That said, there were two really difficult technical challenges to overcome: abstracting algorithms into reusable components and building a cross-cloud orchestration layer.

Being able to abstract and normalize algorithms written in different programming languages into a standard format was an interesting challenge.  We can currently take in algorithms written in R, Java, PHP, Python, C, as well as MapReduce and PIG functions for Hadoop and chain them all together without having to write custom glue code.  This approach makes our system infinitely customizable, and allows our customers to leverage the best open source code along with their own proprietary algorithms.   The net impact is companies are able to get more leverage out of their current data science team, or for those without a data scientist, they can start using these tools with limited ramp-up.

Our cross-cloud orchestration layer is also a useful piece of technology that’s pretty unique.  The platform currently sits across Rackspace, Amazon Web Services, Google Compute, and HP Cloud, and we have Microsoft Azure in our product roadmap.  This allows us to process our customer’s data in whichever cloud environment they are currently using.  We’re able to plug in new database and execution environments and dynamically spin up/down execution resources (i.e. Hadoop cluster, R server, Java server, etc) in each of those clouds.  With our alpha system alone that is over 55,000 unique data analysis combinations to manage PER CLOUD.  We do this all today programmatically, and it’s getting better all the time.

Friday, July 12, 2013 Now Support Async Calls

We have just released new functionality that allows someone to make an asynchronous call with any of our algorithms via our API.  Prior to this every algorithm’s API call is a synchronous call which means if the algorithms takes 5 minutes to run, the API call will hold the connection for 5 minutes.  This is not ideal in some situation.  This now asynchronous call functionality allows you to run the same algorithm but instead of waiting around for it to finish, the system will return a job id to you and you can use that to query for the status of the job.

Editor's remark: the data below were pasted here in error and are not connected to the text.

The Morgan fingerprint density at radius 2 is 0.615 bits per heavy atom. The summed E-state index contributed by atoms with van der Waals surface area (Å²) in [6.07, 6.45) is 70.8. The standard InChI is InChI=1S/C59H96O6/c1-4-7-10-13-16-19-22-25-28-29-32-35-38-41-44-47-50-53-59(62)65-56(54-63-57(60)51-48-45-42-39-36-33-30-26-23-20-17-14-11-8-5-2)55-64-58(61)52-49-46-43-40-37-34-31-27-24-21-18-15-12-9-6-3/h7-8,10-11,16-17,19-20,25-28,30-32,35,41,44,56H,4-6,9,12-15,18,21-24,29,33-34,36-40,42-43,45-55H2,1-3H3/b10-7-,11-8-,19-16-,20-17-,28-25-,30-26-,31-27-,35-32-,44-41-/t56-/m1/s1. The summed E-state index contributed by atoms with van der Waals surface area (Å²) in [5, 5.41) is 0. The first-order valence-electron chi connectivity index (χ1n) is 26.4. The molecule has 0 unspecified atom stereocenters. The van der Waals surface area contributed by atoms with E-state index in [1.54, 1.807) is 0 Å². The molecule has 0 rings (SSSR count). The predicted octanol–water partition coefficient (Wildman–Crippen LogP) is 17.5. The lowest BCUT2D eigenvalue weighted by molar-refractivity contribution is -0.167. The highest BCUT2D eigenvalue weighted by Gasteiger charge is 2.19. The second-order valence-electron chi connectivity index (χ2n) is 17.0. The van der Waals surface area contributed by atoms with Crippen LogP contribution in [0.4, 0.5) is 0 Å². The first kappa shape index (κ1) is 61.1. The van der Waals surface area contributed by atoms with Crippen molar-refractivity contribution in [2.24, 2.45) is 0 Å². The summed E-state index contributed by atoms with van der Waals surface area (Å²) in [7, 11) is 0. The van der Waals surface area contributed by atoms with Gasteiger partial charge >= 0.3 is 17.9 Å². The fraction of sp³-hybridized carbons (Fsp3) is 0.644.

Let me show you how this works.  It is not too different from before.
Making an asynchronous call.  The only thing we are changing in the call is the parameter “method” is now set to “async”
curl -X POST \
-d 'method=async' \
-d 'outputType=json' \
-d 'train=3339' \
-d 'test=3340' \
-d 'dependentVariable=closed' \
-H "authToken: <AUTH_TOKEN>" \
This call will return immediately.  Using the “job_id” you will make a query to checkout the status of this job.
curl -X GET \
-H "authToken: <AUTH_TOKEN>" \
    "additional_info": {
        "final": {
            "output": {
    "datasource": {
    "created": {
        "date""2013-07-09 22:20:29",
    "last_modified": {
        "date""2013-07-09 22:20:29",
The status will be in various states depending on the algorithm.  There is one final state “ERROR” or “COMPLETED”.  Once you see this, it is the final output.  The results from the algorithm is placed into a datasource for you.  The datasource id can be found in two places in the query job return.  Both will have the same ID.
Thats about it.  Making asynchronous calls easy!

Saturday, July 6, 2013

The increasing importance of Algorithms: Article by The Guardian's Leo Hickman

The Guardian’s Leo Hickman published a new article this week about the increasingly pervasive use of algorithms in today’s data driven world.
You can find the full article transcript here:
The article included an interesting quote from Chris Steiner, author of Automate This: How Algorithms Came to Rule Our World.
Steiner argues that we should not automatically see algorithms as a malign influence on our lives, but we should debate their ubiquity and their wide range of uses. “We’re already halfway towards a world where algorithms run nearly everything. As their power intensifies, wealth will concentrate towards them. They will ensure the 1%-99% divide gets larger. If you’re not part of the class attached to algorithms, then you will struggle.”
In today’s digital world, more businesses than ever before have access to data about their customers and operations.  Much more is to come as Silicon Valley has invested over $1B in Big Data since Q2 2011 (  The opportunities to turn this resource into revenue will continue to evolve.  Those business that are able to do this with algorithms will get the most leverage, and as demonstrated in Ecommerce with recommendations, will set a new standard that all others must follow or fail.

Thursday, June 27, 2013

Thoughts on why Machine Learning as a Service is useful for developers

I recently had someone ask me why Machine Learning as a Service is a viable business.  It’s not the first time I’ve heard that question.  Below is an excerpt from my response:
I think one of the best trends to look at is the increase in number of APIs that are available – and the increasing number of applications that are mashups of various APIs. Some of these mashups (i.e. Summly) have been very successful.
With the web now highly programmable, basic functions are now commodities (payments, social, location, etc). As this happens the standard for all applications rises, and developers look to new technologies to add competitive differentiation to their applications.
We believe Machine Learning will be a key competitive differentiator for applications. Being able to turn raw data into intelligent output to build better apps and user experiences has already shown to be a significant advantage (Google, Netflix, Amazon). The same artificial intelligence that helps make these companies great, must eventually be delivered in a way that the broader market can consume because it will demand it to stay competitive.